The faults and folds in rocks provide evidence that the rocks are subjected to compressional, tensional, and/or shear stress.
Students begin this activity by experimenting with Silly Putty™ to identify different stresses that rocks can experience, and examining the relationship between stress type and strain. This lays the foundation for students to understand that the structure (strain) we see in rocks provides evidence for they type of stress that caused it. Students apply this idea by examining images of faults and folds to determine how the structures formed. Additional evidence is collected through experimentation with sponge models. Students summarize their ideas and evidence for each image in a short written paragraph or in alternative presentation format. Sponge models are particularly useful because they allow students to interact physically with the models to consider the forces necessary to create these features as well as visualizing deformation in 3-D. Sponge models can be constructed using inexpensive materials obtained from a dollar store or any home improvement store.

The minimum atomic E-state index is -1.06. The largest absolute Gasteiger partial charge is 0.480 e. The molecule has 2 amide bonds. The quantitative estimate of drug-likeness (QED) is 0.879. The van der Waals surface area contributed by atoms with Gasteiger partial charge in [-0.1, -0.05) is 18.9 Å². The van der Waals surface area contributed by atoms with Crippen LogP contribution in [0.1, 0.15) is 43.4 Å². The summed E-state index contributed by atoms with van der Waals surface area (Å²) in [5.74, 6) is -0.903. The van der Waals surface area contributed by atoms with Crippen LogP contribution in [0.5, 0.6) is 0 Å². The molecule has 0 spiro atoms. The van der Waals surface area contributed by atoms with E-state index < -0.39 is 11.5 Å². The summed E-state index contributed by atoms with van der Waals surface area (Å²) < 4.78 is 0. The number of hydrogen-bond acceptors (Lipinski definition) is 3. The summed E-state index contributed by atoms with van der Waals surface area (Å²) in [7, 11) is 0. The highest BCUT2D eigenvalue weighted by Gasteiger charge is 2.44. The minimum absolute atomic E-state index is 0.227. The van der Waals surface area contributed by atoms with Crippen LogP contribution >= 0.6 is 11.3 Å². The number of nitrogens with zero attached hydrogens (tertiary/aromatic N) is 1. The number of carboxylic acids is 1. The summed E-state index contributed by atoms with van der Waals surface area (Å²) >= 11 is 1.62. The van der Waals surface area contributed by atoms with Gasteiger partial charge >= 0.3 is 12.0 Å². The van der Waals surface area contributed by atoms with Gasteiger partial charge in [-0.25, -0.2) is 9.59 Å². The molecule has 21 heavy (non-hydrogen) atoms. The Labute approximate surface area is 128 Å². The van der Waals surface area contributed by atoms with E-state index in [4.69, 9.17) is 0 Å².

Students will be able to:
- Use foam models to demonstrate the forces and relative motions of a block of rock to form of anticlines and synclines.
- Use foam models to demonstrate the forces and relative motions acting on blocks of rock to form normal, reverse and strike-slip faults.
- Use evidence to support or refute the claim made in an argument.